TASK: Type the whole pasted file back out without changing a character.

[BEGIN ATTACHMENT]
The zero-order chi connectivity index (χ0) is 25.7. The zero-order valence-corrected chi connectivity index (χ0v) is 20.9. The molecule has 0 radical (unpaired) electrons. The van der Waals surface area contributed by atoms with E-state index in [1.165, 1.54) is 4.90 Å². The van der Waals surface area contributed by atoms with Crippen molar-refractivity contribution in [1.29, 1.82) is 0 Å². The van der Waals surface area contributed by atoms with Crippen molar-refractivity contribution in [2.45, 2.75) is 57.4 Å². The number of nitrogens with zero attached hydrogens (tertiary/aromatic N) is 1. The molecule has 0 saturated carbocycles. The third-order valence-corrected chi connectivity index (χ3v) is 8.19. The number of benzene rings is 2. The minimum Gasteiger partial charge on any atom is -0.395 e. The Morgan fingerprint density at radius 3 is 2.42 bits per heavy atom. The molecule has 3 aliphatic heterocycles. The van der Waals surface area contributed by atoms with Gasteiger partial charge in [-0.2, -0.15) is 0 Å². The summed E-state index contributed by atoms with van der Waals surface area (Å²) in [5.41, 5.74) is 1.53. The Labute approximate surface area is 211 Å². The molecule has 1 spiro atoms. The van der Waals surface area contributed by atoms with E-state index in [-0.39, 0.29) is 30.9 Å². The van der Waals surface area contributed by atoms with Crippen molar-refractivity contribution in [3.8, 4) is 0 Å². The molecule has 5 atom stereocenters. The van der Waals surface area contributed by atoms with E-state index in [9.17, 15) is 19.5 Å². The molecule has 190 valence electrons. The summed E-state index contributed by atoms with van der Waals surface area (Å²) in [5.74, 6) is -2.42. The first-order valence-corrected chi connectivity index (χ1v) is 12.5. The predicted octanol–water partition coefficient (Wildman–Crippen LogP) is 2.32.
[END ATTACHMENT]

The zero-order chi connectivity index (χ0) is 25.7. The zero-order valence-corrected chi connectivity index (χ0v) is 20.9. The molecule has 0 radical (unpaired) electrons. The van der Waals surface area contributed by atoms with E-state index in [1.165, 1.54) is 4.90 Å². The van der Waals surface area contributed by atoms with Crippen molar-refractivity contribution in [1.29, 1.82) is 0 Å². The van der Waals surface area contributed by atoms with Crippen molar-refractivity contribution in [2.45, 2.75) is 57.4 Å². The number of nitrogens with zero attached hydrogens (tertiary/aromatic N) is 1. The molecule has 0 saturated carbocycles. The third-order valence-corrected chi connectivity index (χ3v) is 8.19. The number of benzene rings is 2. The minimum Gasteiger partial charge on any atom is -0.395 e. The Morgan fingerprint density at radius 3 is 2.42 bits per heavy atom. The molecule has 3 aliphatic heterocycles. The van der Waals surface area contributed by atoms with Gasteiger partial charge in [-0.2, -0.15) is 0 Å². The summed E-state index contributed by atoms with van der Waals surface area (Å²) in [5.41, 5.74) is 1.53. The Labute approximate surface area is 211 Å². The molecule has 1 spiro atoms. The van der Waals surface area contributed by atoms with E-state index in [-0.39, 0.29) is 30.9 Å². The van der Waals surface area contributed by atoms with Crippen molar-refractivity contribution in [3.8, 4) is 0 Å². The molecule has 5 atom stereocenters. The van der Waals surface area contributed by atoms with E-state index in [9.17, 15) is 19.5 Å². The molecule has 190 valence electrons. The summed E-state index contributed by atoms with van der Waals surface area (Å²) in [5.74, 6) is -2.42. The first-order valence-corrected chi connectivity index (χ1v) is 12.5. The predicted octanol–water partition coefficient (Wildman–Crippen LogP) is 2.32.